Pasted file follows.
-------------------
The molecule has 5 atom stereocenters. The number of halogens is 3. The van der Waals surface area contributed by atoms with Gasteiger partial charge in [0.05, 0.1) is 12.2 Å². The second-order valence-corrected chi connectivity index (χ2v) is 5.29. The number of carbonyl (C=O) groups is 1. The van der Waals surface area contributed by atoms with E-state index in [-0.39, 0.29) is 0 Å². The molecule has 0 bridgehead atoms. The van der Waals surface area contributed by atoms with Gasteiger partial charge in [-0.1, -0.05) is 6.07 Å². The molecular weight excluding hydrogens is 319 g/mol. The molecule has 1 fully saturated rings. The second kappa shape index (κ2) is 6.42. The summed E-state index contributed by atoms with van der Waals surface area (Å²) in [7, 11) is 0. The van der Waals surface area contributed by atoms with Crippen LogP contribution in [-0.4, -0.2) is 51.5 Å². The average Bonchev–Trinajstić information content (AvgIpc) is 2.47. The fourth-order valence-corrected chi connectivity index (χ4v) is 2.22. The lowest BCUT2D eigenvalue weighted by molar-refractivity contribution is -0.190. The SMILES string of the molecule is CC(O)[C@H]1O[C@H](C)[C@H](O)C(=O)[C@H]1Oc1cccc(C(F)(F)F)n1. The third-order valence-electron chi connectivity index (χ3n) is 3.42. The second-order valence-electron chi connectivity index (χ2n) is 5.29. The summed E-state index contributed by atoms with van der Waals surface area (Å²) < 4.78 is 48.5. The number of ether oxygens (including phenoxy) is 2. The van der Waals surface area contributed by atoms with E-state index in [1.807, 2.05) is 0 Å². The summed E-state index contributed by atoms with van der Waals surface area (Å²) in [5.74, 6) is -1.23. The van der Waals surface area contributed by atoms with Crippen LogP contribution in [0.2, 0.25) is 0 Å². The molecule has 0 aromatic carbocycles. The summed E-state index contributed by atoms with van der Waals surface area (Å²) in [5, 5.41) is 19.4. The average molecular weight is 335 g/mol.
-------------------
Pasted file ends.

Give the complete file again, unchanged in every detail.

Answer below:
The molecule has 5 atom stereocenters. The number of halogens is 3. The van der Waals surface area contributed by atoms with Gasteiger partial charge in [0.05, 0.1) is 12.2 Å². The second-order valence-corrected chi connectivity index (χ2v) is 5.29. The number of carbonyl (C=O) groups is 1. The van der Waals surface area contributed by atoms with E-state index in [-0.39, 0.29) is 0 Å². The molecule has 0 bridgehead atoms. The van der Waals surface area contributed by atoms with Gasteiger partial charge in [-0.1, -0.05) is 6.07 Å². The molecular weight excluding hydrogens is 319 g/mol. The molecule has 1 fully saturated rings. The second kappa shape index (κ2) is 6.42. The summed E-state index contributed by atoms with van der Waals surface area (Å²) in [7, 11) is 0. The van der Waals surface area contributed by atoms with Crippen LogP contribution in [-0.4, -0.2) is 51.5 Å². The average Bonchev–Trinajstić information content (AvgIpc) is 2.47. The fourth-order valence-corrected chi connectivity index (χ4v) is 2.22. The lowest BCUT2D eigenvalue weighted by molar-refractivity contribution is -0.190. The SMILES string of the molecule is CC(O)[C@H]1O[C@H](C)[C@H](O)C(=O)[C@H]1Oc1cccc(C(F)(F)F)n1. The third-order valence-electron chi connectivity index (χ3n) is 3.42. The second-order valence-electron chi connectivity index (χ2n) is 5.29. The summed E-state index contributed by atoms with van der Waals surface area (Å²) < 4.78 is 48.5. The number of ether oxygens (including phenoxy) is 2. The van der Waals surface area contributed by atoms with E-state index in [1.807, 2.05) is 0 Å². The summed E-state index contributed by atoms with van der Waals surface area (Å²) in [5.74, 6) is -1.23. The van der Waals surface area contributed by atoms with Crippen LogP contribution in [0.2, 0.25) is 0 Å². The molecule has 0 aromatic carbocycles. The summed E-state index contributed by atoms with van der Waals surface area (Å²) in [5, 5.41) is 19.4. The average molecular weight is 335 g/mol.